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Fauxharmonic Orchestra | The Ultimate One-Man Band (Bonus Material)

September 30, 2009

The Conductor in Real Life

"I was always curious to see how good a musical instrument could be made with technology," says Paul Henry Smith a few days after the Fauxharmonic Orchestra''s premiere performance, "whether it would be expressive, flexible and simple enough to play the repertoire I was in love with. But looking around in the early 1990s, I concluded it wasn't going to happen in my lifetime." Smith is a classically trained cellist, composer and orchestra conductor, with degrees from Oberlin Conservatory and Brandeis, and studies in Germany. He has also been a visiting researcher and consultant on musical expert systems at MIT's Media Lab. Like many conductors, he is frustrated by the lack of opportunities in the modern era.

"The music I want to play and the ideas I want to express can't be done unless you have an orchestra," he laments. "My training was to do very meticulous work, really getting into the fine points of performance with lots of rehearsal, and you can't do that, especially in the U.S. Orchestras are having a hard time. I don't necessarily love them as institutions, but as musical instruments they still can't be beat."

Smith decided to leverage a different set of skills and formed an Internet startup in New York City, with the goal of making enough money that he could eventually afford to set up an orchestra of his own. "We did pretty well at the beginning," he recalls, "but when the stock market crashed in 2000, and then with everything else that happened after 9/11, we ran out of funding."

In 2003, however, he found himself intrigued by the just-released Vienna Symphonic Library (VSL). "When I first encountered VSL, I thought it was idiotic to have that brute-force approach," he says, referring to the enormous number of samples that the library contains. "But I didn't realize how fast disks and computers had gotten. Everything was pointing to the fact that I was wrong about how long it was going to take to make really good [virtual] instruments. The rate of improvement was much faster than I thought. So I wanted to be one of the first people to do this well."

Today, Smith's main gig is using Logic Pro, VSL software and other computer tools to perform and record music written by other composers. "They need exposure and recordings to convince ensembles to play their music," he explains, "or to apply for grants or residencies in artists' colonies. Increasingly, to judge the work of a composer, you have to hear it. Reading scores is a lost art; if a composer just sends someone a score, it's ignored. Sometimes I'll even get a piece that's already been recorded by a live ensemble, but the composer isn't happy with it for some reason. So I'll make a recording, which he can then shop around.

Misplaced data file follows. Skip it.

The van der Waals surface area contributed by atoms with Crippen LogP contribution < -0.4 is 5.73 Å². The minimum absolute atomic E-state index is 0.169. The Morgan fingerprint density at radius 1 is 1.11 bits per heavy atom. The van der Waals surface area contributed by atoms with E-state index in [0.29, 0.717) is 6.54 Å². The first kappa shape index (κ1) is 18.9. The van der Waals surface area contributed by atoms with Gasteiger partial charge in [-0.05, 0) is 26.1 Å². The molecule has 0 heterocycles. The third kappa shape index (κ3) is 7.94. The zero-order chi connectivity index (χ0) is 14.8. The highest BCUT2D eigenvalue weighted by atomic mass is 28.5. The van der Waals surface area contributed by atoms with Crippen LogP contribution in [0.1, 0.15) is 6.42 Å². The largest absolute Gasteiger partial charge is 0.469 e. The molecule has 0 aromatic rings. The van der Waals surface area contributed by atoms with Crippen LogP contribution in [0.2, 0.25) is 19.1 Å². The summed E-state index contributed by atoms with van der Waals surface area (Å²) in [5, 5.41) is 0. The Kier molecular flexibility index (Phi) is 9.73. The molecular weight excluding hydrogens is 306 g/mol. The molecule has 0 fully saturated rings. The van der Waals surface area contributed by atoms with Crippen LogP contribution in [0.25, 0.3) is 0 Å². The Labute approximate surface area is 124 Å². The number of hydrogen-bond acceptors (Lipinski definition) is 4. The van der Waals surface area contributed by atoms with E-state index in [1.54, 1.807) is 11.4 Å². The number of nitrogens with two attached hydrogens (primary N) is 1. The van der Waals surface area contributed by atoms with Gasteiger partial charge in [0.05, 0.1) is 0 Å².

"Some composers get VSL and think they can do it themselves, but that can be like a composer who''s writing a piano concerto and decides to buy a piano and learn how to play it," he continues. "It doesn't make sense. People feel differently about digital tools than acoustic instruments; they figure, 'Yeah, I can play that.' But then they realize that they could either spend all their time futzing with it or they could be talking to [film] directors and actually composing. So that's where some of my business comes from.

"When I first started, I thought it would be mostly film and TV, but out in Hollywood, every studio now has 10 people who do what I do. So I get some film work, but it's mostly low- and medium-budget documentaries, or it's something that's almost finished and they're under the gun and they need it done in one or two days."

Despite his post-production work, Smith started the Fauxharmonic project because he hadn't lost his taste for live performance. "There are things you can do in a live situation that you don't have in the studio," he says, "like hearing a sound in a space and responding to it in real time, or waiting for a sound to die out before you go on to the next phrase, or holding down the tempo because each chord needs time to resonate. And having the audience there is important. It's fun to be in a situation where people come together and see what happens.

"In a real orchestra you get a lot of variation; musicians don't play things exactly the same every time. The players roll with the changes, and the audience doesn't even know it's happening, but it creates a kind of tension that the audience can feel. Here I have the tension of 'Will it all work?' And there were glitches, like in the Beethoven. There are several fermatas at the beginning of that movement. Instead of pre-timing them, I tell the sequence to stop and then I press a button to go to the next marker, which is the next phrase. Well, it jumped a couple of markers. And I thought, 'Do I go back and repeat what I missed, or just go ahead?' I decided to play it safe and go on. But Beethoven wrote that part to keep the audience off base—'What's he doing?'—and it certainly did that."

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